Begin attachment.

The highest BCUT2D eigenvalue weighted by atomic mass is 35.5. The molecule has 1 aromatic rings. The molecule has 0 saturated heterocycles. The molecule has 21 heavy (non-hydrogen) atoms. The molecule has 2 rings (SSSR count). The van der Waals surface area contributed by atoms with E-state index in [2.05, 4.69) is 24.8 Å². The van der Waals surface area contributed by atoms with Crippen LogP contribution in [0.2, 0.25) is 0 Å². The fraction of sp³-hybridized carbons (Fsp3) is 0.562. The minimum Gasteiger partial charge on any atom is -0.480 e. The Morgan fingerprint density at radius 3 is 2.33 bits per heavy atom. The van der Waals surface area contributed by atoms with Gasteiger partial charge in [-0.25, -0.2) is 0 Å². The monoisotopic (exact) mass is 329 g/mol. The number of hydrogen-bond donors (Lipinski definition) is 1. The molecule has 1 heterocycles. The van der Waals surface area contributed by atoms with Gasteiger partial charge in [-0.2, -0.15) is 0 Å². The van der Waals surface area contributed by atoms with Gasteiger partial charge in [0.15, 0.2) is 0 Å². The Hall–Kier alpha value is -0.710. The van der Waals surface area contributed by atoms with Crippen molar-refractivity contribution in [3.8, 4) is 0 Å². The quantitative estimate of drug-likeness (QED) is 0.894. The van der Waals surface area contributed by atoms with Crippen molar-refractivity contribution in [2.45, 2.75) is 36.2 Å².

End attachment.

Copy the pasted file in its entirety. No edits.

The highest BCUT2D eigenvalue weighted by atomic mass is 35.5. The molecule has 1 aromatic rings. The molecule has 0 saturated heterocycles. The molecule has 21 heavy (non-hydrogen) atoms. The molecule has 2 rings (SSSR count). The van der Waals surface area contributed by atoms with E-state index in [2.05, 4.69) is 24.8 Å². The van der Waals surface area contributed by atoms with Crippen LogP contribution in [0.2, 0.25) is 0 Å². The fraction of sp³-hybridized carbons (Fsp3) is 0.562. The minimum Gasteiger partial charge on any atom is -0.480 e. The Morgan fingerprint density at radius 3 is 2.33 bits per heavy atom. The van der Waals surface area contributed by atoms with Gasteiger partial charge in [-0.25, -0.2) is 0 Å². The monoisotopic (exact) mass is 329 g/mol. The number of hydrogen-bond donors (Lipinski definition) is 1. The molecule has 1 heterocycles. The van der Waals surface area contributed by atoms with Gasteiger partial charge in [-0.2, -0.15) is 0 Å². The van der Waals surface area contributed by atoms with Gasteiger partial charge in [0.15, 0.2) is 0 Å². The Hall–Kier alpha value is -0.710. The van der Waals surface area contributed by atoms with Crippen molar-refractivity contribution in [3.8, 4) is 0 Å². The quantitative estimate of drug-likeness (QED) is 0.894. The van der Waals surface area contributed by atoms with Crippen molar-refractivity contribution in [2.45, 2.75) is 36.2 Å².